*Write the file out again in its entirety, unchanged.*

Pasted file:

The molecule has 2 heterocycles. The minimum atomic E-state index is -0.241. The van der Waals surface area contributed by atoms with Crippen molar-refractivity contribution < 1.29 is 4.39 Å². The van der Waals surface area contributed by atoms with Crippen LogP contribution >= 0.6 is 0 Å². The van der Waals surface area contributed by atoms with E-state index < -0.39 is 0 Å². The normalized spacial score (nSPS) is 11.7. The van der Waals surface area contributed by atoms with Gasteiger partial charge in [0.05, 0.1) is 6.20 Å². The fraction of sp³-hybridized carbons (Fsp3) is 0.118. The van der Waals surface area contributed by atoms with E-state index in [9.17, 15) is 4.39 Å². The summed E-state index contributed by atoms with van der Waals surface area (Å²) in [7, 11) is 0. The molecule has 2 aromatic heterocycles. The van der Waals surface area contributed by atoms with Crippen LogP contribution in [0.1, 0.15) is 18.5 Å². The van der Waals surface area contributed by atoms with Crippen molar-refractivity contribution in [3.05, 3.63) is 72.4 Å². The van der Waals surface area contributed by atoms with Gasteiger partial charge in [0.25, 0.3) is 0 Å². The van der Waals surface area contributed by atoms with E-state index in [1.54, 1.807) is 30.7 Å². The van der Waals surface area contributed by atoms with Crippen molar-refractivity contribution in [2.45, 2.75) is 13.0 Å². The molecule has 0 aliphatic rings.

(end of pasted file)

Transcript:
The molecule has 2 heterocycles. The minimum atomic E-state index is -0.241. The van der Waals surface area contributed by atoms with Crippen molar-refractivity contribution < 1.29 is 4.39 Å². The van der Waals surface area contributed by atoms with Crippen LogP contribution >= 0.6 is 0 Å². The van der Waals surface area contributed by atoms with E-state index < -0.39 is 0 Å². The normalized spacial score (nSPS) is 11.7. The van der Waals surface area contributed by atoms with Gasteiger partial charge in [0.05, 0.1) is 6.20 Å². The fraction of sp³-hybridized carbons (Fsp3) is 0.118. The van der Waals surface area contributed by atoms with E-state index in [9.17, 15) is 4.39 Å². The summed E-state index contributed by atoms with van der Waals surface area (Å²) in [7, 11) is 0. The molecule has 2 aromatic heterocycles. The van der Waals surface area contributed by atoms with Crippen LogP contribution in [0.1, 0.15) is 18.5 Å². The van der Waals surface area contributed by atoms with Crippen molar-refractivity contribution in [3.05, 3.63) is 72.4 Å². The van der Waals surface area contributed by atoms with Gasteiger partial charge in [0.25, 0.3) is 0 Å². The van der Waals surface area contributed by atoms with E-state index in [1.54, 1.807) is 30.7 Å². The van der Waals surface area contributed by atoms with Crippen molar-refractivity contribution in [2.45, 2.75) is 13.0 Å². The molecule has 0 aliphatic rings.